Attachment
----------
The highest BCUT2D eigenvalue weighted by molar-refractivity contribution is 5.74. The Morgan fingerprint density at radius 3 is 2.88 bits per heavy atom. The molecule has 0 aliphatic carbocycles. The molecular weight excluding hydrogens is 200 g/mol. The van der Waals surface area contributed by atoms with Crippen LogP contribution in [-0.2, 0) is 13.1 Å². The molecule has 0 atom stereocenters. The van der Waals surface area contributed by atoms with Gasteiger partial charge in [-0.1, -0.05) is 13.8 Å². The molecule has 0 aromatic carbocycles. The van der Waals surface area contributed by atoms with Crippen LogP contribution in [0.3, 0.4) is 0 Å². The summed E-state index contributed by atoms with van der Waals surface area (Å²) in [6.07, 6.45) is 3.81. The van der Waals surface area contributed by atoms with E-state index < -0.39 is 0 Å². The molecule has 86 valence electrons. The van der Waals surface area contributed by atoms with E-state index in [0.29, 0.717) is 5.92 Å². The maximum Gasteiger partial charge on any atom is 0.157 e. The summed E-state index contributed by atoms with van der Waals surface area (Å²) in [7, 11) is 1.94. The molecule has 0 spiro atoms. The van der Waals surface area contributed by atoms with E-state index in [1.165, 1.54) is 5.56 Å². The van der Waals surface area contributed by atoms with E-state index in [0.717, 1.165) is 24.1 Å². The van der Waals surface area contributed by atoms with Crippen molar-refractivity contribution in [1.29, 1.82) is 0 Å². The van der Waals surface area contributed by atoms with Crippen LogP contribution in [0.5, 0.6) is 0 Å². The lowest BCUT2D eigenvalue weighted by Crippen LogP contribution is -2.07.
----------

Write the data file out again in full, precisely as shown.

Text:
The highest BCUT2D eigenvalue weighted by molar-refractivity contribution is 5.74. The Morgan fingerprint density at radius 3 is 2.88 bits per heavy atom. The molecule has 0 aliphatic carbocycles. The molecular weight excluding hydrogens is 200 g/mol. The van der Waals surface area contributed by atoms with Crippen LogP contribution in [-0.2, 0) is 13.1 Å². The molecule has 0 atom stereocenters. The van der Waals surface area contributed by atoms with Gasteiger partial charge in [-0.1, -0.05) is 13.8 Å². The molecule has 0 aromatic carbocycles. The van der Waals surface area contributed by atoms with Crippen LogP contribution in [0.3, 0.4) is 0 Å². The summed E-state index contributed by atoms with van der Waals surface area (Å²) in [6.07, 6.45) is 3.81. The van der Waals surface area contributed by atoms with E-state index < -0.39 is 0 Å². The molecule has 86 valence electrons. The van der Waals surface area contributed by atoms with E-state index in [0.29, 0.717) is 5.92 Å². The maximum Gasteiger partial charge on any atom is 0.157 e. The summed E-state index contributed by atoms with van der Waals surface area (Å²) in [7, 11) is 1.94. The molecule has 0 spiro atoms. The van der Waals surface area contributed by atoms with E-state index in [1.165, 1.54) is 5.56 Å². The van der Waals surface area contributed by atoms with E-state index in [0.717, 1.165) is 24.1 Å². The van der Waals surface area contributed by atoms with Crippen molar-refractivity contribution in [1.29, 1.82) is 0 Å². The van der Waals surface area contributed by atoms with Crippen LogP contribution in [0.5, 0.6) is 0 Å². The lowest BCUT2D eigenvalue weighted by Crippen LogP contribution is -2.07.